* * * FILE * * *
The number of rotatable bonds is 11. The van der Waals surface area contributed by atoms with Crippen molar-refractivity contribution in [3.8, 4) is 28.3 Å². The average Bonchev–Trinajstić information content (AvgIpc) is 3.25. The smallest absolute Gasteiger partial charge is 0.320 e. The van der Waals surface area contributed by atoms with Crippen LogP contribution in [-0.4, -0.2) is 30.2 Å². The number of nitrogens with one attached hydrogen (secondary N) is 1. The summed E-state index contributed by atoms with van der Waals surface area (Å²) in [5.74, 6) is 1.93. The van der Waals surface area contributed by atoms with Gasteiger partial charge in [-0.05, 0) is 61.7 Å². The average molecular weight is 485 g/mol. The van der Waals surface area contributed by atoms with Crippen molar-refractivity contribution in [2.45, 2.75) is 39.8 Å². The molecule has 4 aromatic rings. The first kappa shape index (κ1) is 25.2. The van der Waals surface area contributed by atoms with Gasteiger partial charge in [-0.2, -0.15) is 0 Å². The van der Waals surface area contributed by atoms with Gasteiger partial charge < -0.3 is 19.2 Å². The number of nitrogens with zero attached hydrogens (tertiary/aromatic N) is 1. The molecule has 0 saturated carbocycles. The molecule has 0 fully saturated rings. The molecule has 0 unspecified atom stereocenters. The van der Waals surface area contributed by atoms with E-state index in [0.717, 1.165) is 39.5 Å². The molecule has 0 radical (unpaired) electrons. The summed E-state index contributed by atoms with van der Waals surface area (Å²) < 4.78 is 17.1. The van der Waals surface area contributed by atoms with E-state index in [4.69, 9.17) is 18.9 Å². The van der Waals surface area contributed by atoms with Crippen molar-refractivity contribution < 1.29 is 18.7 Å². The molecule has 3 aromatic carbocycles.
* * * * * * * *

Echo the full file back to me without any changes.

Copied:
The number of rotatable bonds is 11. The van der Waals surface area contributed by atoms with Crippen molar-refractivity contribution in [3.8, 4) is 28.3 Å². The average Bonchev–Trinajstić information content (AvgIpc) is 3.25. The smallest absolute Gasteiger partial charge is 0.320 e. The van der Waals surface area contributed by atoms with Crippen LogP contribution in [-0.4, -0.2) is 30.2 Å². The number of nitrogens with one attached hydrogen (secondary N) is 1. The summed E-state index contributed by atoms with van der Waals surface area (Å²) in [5.74, 6) is 1.93. The van der Waals surface area contributed by atoms with Gasteiger partial charge in [-0.05, 0) is 61.7 Å². The average molecular weight is 485 g/mol. The van der Waals surface area contributed by atoms with Crippen molar-refractivity contribution in [2.45, 2.75) is 39.8 Å². The molecule has 4 aromatic rings. The first kappa shape index (κ1) is 25.2. The van der Waals surface area contributed by atoms with Gasteiger partial charge in [-0.2, -0.15) is 0 Å². The van der Waals surface area contributed by atoms with Gasteiger partial charge < -0.3 is 19.2 Å². The number of nitrogens with zero attached hydrogens (tertiary/aromatic N) is 1. The molecule has 0 saturated carbocycles. The molecule has 0 fully saturated rings. The molecule has 0 unspecified atom stereocenters. The van der Waals surface area contributed by atoms with E-state index in [0.717, 1.165) is 39.5 Å². The molecule has 0 radical (unpaired) electrons. The summed E-state index contributed by atoms with van der Waals surface area (Å²) < 4.78 is 17.1. The van der Waals surface area contributed by atoms with E-state index in [4.69, 9.17) is 18.9 Å². The van der Waals surface area contributed by atoms with Crippen molar-refractivity contribution < 1.29 is 18.7 Å². The molecule has 3 aromatic carbocycles.